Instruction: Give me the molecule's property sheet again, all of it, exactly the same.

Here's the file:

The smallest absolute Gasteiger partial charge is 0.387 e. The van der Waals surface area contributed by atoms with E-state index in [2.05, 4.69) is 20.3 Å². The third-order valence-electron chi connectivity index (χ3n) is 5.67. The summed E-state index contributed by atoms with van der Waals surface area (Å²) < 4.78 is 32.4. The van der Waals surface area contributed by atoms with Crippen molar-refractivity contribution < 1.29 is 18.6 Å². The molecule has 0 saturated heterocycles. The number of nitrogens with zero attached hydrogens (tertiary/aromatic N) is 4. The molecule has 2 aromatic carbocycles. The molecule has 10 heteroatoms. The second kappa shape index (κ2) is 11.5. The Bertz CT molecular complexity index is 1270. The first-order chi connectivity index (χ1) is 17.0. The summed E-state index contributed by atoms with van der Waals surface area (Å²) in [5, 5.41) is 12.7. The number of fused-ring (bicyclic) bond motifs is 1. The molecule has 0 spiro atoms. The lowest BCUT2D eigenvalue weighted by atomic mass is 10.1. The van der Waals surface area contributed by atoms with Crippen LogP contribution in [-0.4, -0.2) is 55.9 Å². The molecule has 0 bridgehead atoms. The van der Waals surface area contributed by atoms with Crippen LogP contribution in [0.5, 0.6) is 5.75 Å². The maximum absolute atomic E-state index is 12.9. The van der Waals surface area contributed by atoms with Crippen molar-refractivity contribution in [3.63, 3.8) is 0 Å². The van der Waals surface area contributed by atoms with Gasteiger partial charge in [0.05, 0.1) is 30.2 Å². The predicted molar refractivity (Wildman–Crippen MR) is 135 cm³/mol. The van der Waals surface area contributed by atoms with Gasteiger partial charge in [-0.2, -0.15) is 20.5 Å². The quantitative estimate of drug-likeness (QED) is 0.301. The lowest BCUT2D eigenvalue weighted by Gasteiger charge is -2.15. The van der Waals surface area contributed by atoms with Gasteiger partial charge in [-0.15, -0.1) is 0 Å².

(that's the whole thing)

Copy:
The smallest absolute Gasteiger partial charge is 0.387 e. The van der Waals surface area contributed by atoms with E-state index in [2.05, 4.69) is 20.3 Å². The third-order valence-electron chi connectivity index (χ3n) is 5.67. The summed E-state index contributed by atoms with van der Waals surface area (Å²) < 4.78 is 32.4. The van der Waals surface area contributed by atoms with Crippen molar-refractivity contribution < 1.29 is 18.6 Å². The molecule has 0 saturated heterocycles. The number of nitrogens with zero attached hydrogens (tertiary/aromatic N) is 4. The molecule has 2 aromatic carbocycles. The molecule has 10 heteroatoms. The second kappa shape index (κ2) is 11.5. The Bertz CT molecular complexity index is 1270. The first-order chi connectivity index (χ1) is 17.0. The summed E-state index contributed by atoms with van der Waals surface area (Å²) in [5, 5.41) is 12.7. The number of fused-ring (bicyclic) bond motifs is 1. The molecule has 0 spiro atoms. The lowest BCUT2D eigenvalue weighted by atomic mass is 10.1. The van der Waals surface area contributed by atoms with Crippen LogP contribution in [-0.4, -0.2) is 55.9 Å². The molecule has 0 bridgehead atoms. The van der Waals surface area contributed by atoms with Crippen LogP contribution in [0.5, 0.6) is 5.75 Å². The maximum absolute atomic E-state index is 12.9. The van der Waals surface area contributed by atoms with Crippen molar-refractivity contribution in [3.63, 3.8) is 0 Å². The van der Waals surface area contributed by atoms with Gasteiger partial charge in [0.05, 0.1) is 30.2 Å². The predicted molar refractivity (Wildman–Crippen MR) is 135 cm³/mol. The van der Waals surface area contributed by atoms with Gasteiger partial charge in [-0.2, -0.15) is 20.5 Å². The quantitative estimate of drug-likeness (QED) is 0.301. The lowest BCUT2D eigenvalue weighted by Gasteiger charge is -2.15. The van der Waals surface area contributed by atoms with Gasteiger partial charge in [-0.15, -0.1) is 0 Å².